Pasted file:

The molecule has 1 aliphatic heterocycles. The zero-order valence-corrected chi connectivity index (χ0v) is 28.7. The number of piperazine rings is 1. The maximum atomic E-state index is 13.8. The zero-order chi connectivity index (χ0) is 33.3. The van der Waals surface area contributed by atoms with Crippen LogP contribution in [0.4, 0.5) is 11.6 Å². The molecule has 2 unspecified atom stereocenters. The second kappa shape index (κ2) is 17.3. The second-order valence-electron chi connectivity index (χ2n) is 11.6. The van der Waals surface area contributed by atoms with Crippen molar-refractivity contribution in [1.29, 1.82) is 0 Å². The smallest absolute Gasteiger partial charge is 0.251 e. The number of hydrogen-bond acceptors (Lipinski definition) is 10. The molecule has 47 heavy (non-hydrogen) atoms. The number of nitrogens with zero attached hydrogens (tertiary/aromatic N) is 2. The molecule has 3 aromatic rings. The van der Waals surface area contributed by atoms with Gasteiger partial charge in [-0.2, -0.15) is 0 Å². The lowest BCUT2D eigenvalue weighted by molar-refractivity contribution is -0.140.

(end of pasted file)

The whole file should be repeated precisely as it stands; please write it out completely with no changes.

The molecule has 1 aliphatic heterocycles. The zero-order valence-corrected chi connectivity index (χ0v) is 28.7. The number of piperazine rings is 1. The maximum atomic E-state index is 13.8. The zero-order chi connectivity index (χ0) is 33.3. The van der Waals surface area contributed by atoms with Crippen LogP contribution in [0.4, 0.5) is 11.6 Å². The molecule has 2 unspecified atom stereocenters. The second kappa shape index (κ2) is 17.3. The second-order valence-electron chi connectivity index (χ2n) is 11.6. The van der Waals surface area contributed by atoms with Crippen molar-refractivity contribution in [1.29, 1.82) is 0 Å². The smallest absolute Gasteiger partial charge is 0.251 e. The number of hydrogen-bond acceptors (Lipinski definition) is 10. The molecule has 47 heavy (non-hydrogen) atoms. The number of nitrogens with zero attached hydrogens (tertiary/aromatic N) is 2. The molecule has 3 aromatic rings. The van der Waals surface area contributed by atoms with Gasteiger partial charge in [-0.2, -0.15) is 0 Å². The lowest BCUT2D eigenvalue weighted by molar-refractivity contribution is -0.140.